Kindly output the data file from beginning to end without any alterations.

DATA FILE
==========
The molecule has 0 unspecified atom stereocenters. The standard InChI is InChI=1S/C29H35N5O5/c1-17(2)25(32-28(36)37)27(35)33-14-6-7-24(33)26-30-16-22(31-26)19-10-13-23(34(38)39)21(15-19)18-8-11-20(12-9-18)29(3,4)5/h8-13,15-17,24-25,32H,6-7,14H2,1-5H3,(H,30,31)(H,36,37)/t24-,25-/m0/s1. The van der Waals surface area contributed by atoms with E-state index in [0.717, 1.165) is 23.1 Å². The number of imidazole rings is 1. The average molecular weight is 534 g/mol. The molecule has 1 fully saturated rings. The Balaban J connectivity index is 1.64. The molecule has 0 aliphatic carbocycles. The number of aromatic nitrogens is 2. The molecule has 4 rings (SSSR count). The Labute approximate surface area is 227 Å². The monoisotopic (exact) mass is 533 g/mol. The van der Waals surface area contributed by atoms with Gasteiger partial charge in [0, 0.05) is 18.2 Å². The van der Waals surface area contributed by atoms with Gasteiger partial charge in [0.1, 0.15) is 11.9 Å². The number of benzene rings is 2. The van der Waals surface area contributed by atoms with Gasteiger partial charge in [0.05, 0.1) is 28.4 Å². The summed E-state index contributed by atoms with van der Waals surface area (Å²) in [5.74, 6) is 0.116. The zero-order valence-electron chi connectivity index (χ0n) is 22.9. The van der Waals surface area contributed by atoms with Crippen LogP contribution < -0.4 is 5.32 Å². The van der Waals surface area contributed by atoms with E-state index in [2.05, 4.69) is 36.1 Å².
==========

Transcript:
The molecule has 0 unspecified atom stereocenters. The standard InChI is InChI=1S/C29H35N5O5/c1-17(2)25(32-28(36)37)27(35)33-14-6-7-24(33)26-30-16-22(31-26)19-10-13-23(34(38)39)21(15-19)18-8-11-20(12-9-18)29(3,4)5/h8-13,15-17,24-25,32H,6-7,14H2,1-5H3,(H,30,31)(H,36,37)/t24-,25-/m0/s1. The van der Waals surface area contributed by atoms with E-state index in [0.717, 1.165) is 23.1 Å². The number of imidazole rings is 1. The average molecular weight is 534 g/mol. The molecule has 1 fully saturated rings. The Balaban J connectivity index is 1.64. The molecule has 0 aliphatic carbocycles. The number of aromatic nitrogens is 2. The molecule has 4 rings (SSSR count). The Labute approximate surface area is 227 Å². The monoisotopic (exact) mass is 533 g/mol. The van der Waals surface area contributed by atoms with Gasteiger partial charge in [0, 0.05) is 18.2 Å². The van der Waals surface area contributed by atoms with Gasteiger partial charge in [0.1, 0.15) is 11.9 Å². The number of benzene rings is 2. The van der Waals surface area contributed by atoms with Gasteiger partial charge in [0.05, 0.1) is 28.4 Å². The summed E-state index contributed by atoms with van der Waals surface area (Å²) in [5.74, 6) is 0.116. The zero-order valence-electron chi connectivity index (χ0n) is 22.9. The van der Waals surface area contributed by atoms with Crippen LogP contribution < -0.4 is 5.32 Å². The van der Waals surface area contributed by atoms with E-state index in [2.05, 4.69) is 36.1 Å².